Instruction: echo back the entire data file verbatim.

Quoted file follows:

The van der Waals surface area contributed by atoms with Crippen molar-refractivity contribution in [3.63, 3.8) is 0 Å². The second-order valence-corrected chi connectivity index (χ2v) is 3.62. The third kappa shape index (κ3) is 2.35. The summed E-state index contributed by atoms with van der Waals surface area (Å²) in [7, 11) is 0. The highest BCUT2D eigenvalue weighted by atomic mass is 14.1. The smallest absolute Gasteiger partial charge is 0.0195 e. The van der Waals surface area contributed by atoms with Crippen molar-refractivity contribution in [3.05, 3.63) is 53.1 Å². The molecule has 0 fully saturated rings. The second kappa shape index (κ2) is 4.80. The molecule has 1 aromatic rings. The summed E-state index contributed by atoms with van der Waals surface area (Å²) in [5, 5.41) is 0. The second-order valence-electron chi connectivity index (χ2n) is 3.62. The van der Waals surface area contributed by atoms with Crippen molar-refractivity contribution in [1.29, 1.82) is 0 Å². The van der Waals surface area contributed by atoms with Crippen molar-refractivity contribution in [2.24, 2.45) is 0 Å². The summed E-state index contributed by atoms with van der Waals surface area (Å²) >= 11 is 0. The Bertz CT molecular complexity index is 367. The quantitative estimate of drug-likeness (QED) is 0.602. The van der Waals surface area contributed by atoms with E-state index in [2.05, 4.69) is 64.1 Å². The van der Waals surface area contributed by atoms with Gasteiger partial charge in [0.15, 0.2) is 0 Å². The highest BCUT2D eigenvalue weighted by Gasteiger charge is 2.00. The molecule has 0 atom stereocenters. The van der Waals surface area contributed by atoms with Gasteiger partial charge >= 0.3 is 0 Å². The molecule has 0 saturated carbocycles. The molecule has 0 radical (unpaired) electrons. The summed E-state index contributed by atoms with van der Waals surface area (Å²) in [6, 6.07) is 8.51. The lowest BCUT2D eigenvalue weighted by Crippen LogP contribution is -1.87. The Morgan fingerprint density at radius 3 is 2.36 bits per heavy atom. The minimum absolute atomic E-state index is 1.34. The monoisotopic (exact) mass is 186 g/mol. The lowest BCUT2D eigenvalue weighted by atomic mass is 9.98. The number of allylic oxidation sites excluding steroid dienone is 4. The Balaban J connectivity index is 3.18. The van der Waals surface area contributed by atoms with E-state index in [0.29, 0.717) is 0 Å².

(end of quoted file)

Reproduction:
The van der Waals surface area contributed by atoms with Crippen molar-refractivity contribution in [3.63, 3.8) is 0 Å². The second-order valence-corrected chi connectivity index (χ2v) is 3.62. The third kappa shape index (κ3) is 2.35. The summed E-state index contributed by atoms with van der Waals surface area (Å²) in [7, 11) is 0. The highest BCUT2D eigenvalue weighted by atomic mass is 14.1. The smallest absolute Gasteiger partial charge is 0.0195 e. The van der Waals surface area contributed by atoms with Crippen molar-refractivity contribution in [3.05, 3.63) is 53.1 Å². The molecule has 0 fully saturated rings. The second kappa shape index (κ2) is 4.80. The molecule has 1 aromatic rings. The summed E-state index contributed by atoms with van der Waals surface area (Å²) in [5, 5.41) is 0. The second-order valence-electron chi connectivity index (χ2n) is 3.62. The van der Waals surface area contributed by atoms with Crippen molar-refractivity contribution in [1.29, 1.82) is 0 Å². The van der Waals surface area contributed by atoms with Crippen molar-refractivity contribution in [2.24, 2.45) is 0 Å². The summed E-state index contributed by atoms with van der Waals surface area (Å²) >= 11 is 0. The Bertz CT molecular complexity index is 367. The quantitative estimate of drug-likeness (QED) is 0.602. The van der Waals surface area contributed by atoms with E-state index in [2.05, 4.69) is 64.1 Å². The van der Waals surface area contributed by atoms with Gasteiger partial charge in [0.15, 0.2) is 0 Å². The highest BCUT2D eigenvalue weighted by Gasteiger charge is 2.00. The molecule has 0 atom stereocenters. The van der Waals surface area contributed by atoms with Gasteiger partial charge >= 0.3 is 0 Å². The molecule has 0 saturated carbocycles. The molecule has 0 radical (unpaired) electrons. The summed E-state index contributed by atoms with van der Waals surface area (Å²) in [6, 6.07) is 8.51. The lowest BCUT2D eigenvalue weighted by Crippen LogP contribution is -1.87. The Morgan fingerprint density at radius 3 is 2.36 bits per heavy atom. The minimum absolute atomic E-state index is 1.34. The monoisotopic (exact) mass is 186 g/mol. The lowest BCUT2D eigenvalue weighted by atomic mass is 9.98. The number of allylic oxidation sites excluding steroid dienone is 4. The Balaban J connectivity index is 3.18. The van der Waals surface area contributed by atoms with E-state index in [0.29, 0.717) is 0 Å².